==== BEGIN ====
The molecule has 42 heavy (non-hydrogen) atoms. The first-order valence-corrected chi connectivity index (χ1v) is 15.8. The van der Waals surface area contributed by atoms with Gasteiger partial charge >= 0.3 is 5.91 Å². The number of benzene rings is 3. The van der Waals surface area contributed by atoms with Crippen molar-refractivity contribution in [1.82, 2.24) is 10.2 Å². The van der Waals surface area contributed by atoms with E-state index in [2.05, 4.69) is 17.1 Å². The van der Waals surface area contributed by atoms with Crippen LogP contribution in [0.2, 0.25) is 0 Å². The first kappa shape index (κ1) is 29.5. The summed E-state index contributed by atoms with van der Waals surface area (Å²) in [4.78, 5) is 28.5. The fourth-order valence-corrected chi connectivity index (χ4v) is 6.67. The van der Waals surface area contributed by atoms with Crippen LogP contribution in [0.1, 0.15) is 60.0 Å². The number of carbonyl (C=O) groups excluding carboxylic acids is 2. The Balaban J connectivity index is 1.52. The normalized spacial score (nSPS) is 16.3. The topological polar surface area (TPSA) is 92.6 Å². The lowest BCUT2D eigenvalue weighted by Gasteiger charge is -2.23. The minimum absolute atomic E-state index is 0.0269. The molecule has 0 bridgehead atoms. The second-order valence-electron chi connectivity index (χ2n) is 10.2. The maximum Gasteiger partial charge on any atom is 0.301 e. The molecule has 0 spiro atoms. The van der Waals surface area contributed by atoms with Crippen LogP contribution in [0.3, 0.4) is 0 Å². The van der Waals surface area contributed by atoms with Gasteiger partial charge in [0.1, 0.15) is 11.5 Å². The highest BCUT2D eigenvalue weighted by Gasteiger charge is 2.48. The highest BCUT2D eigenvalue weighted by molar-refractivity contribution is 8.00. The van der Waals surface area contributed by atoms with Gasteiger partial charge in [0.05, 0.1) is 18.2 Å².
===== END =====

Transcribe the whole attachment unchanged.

The molecule has 42 heavy (non-hydrogen) atoms. The first-order valence-corrected chi connectivity index (χ1v) is 15.8. The van der Waals surface area contributed by atoms with Gasteiger partial charge >= 0.3 is 5.91 Å². The number of benzene rings is 3. The van der Waals surface area contributed by atoms with Crippen molar-refractivity contribution in [1.82, 2.24) is 10.2 Å². The van der Waals surface area contributed by atoms with E-state index in [2.05, 4.69) is 17.1 Å². The van der Waals surface area contributed by atoms with Crippen LogP contribution in [0.2, 0.25) is 0 Å². The first kappa shape index (κ1) is 29.5. The summed E-state index contributed by atoms with van der Waals surface area (Å²) in [4.78, 5) is 28.5. The fourth-order valence-corrected chi connectivity index (χ4v) is 6.67. The van der Waals surface area contributed by atoms with Crippen LogP contribution in [0.1, 0.15) is 60.0 Å². The number of carbonyl (C=O) groups excluding carboxylic acids is 2. The Balaban J connectivity index is 1.52. The normalized spacial score (nSPS) is 16.3. The topological polar surface area (TPSA) is 92.6 Å². The lowest BCUT2D eigenvalue weighted by Gasteiger charge is -2.23. The minimum absolute atomic E-state index is 0.0269. The molecule has 0 bridgehead atoms. The second-order valence-electron chi connectivity index (χ2n) is 10.2. The maximum Gasteiger partial charge on any atom is 0.301 e. The molecule has 0 spiro atoms. The van der Waals surface area contributed by atoms with Crippen LogP contribution in [0.3, 0.4) is 0 Å². The van der Waals surface area contributed by atoms with Gasteiger partial charge in [0.1, 0.15) is 11.5 Å². The highest BCUT2D eigenvalue weighted by Gasteiger charge is 2.48. The highest BCUT2D eigenvalue weighted by molar-refractivity contribution is 8.00. The van der Waals surface area contributed by atoms with Gasteiger partial charge in [0.05, 0.1) is 18.2 Å².